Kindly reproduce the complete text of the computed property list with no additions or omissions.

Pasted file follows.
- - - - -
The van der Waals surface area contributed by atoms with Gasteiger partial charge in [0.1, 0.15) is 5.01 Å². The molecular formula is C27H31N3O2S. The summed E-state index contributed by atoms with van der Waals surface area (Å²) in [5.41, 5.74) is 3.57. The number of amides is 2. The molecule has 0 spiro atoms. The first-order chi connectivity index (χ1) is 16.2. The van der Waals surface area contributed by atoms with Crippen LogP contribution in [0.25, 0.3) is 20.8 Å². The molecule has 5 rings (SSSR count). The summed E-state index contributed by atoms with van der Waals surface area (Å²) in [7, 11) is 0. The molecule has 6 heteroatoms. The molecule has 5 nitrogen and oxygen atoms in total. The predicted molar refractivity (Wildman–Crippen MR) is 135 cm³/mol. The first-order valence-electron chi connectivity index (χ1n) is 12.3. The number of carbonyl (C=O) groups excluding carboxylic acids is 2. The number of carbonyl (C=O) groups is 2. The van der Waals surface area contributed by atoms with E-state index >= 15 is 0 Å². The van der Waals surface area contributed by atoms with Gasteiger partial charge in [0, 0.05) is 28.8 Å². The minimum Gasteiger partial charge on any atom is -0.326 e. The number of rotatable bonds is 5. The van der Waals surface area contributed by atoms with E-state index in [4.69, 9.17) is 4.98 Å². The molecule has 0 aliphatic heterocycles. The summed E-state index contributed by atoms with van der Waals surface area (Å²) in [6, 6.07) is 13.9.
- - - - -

The van der Waals surface area contributed by atoms with Gasteiger partial charge in [0.1, 0.15) is 5.01 Å². The molecular formula is C27H31N3O2S. The summed E-state index contributed by atoms with van der Waals surface area (Å²) in [5.41, 5.74) is 3.57. The number of amides is 2. The molecule has 0 spiro atoms. The first-order chi connectivity index (χ1) is 16.2. The van der Waals surface area contributed by atoms with Crippen LogP contribution in [0.25, 0.3) is 20.8 Å². The molecule has 5 rings (SSSR count). The summed E-state index contributed by atoms with van der Waals surface area (Å²) in [7, 11) is 0. The molecule has 6 heteroatoms. The molecule has 5 nitrogen and oxygen atoms in total. The predicted molar refractivity (Wildman–Crippen MR) is 135 cm³/mol. The first-order valence-electron chi connectivity index (χ1n) is 12.3. The number of carbonyl (C=O) groups excluding carboxylic acids is 2. The number of carbonyl (C=O) groups is 2. The van der Waals surface area contributed by atoms with E-state index >= 15 is 0 Å². The van der Waals surface area contributed by atoms with Gasteiger partial charge in [0, 0.05) is 28.8 Å². The minimum Gasteiger partial charge on any atom is -0.326 e. The number of rotatable bonds is 5. The van der Waals surface area contributed by atoms with E-state index in [4.69, 9.17) is 4.98 Å². The molecule has 0 aliphatic heterocycles. The summed E-state index contributed by atoms with van der Waals surface area (Å²) in [6, 6.07) is 13.9.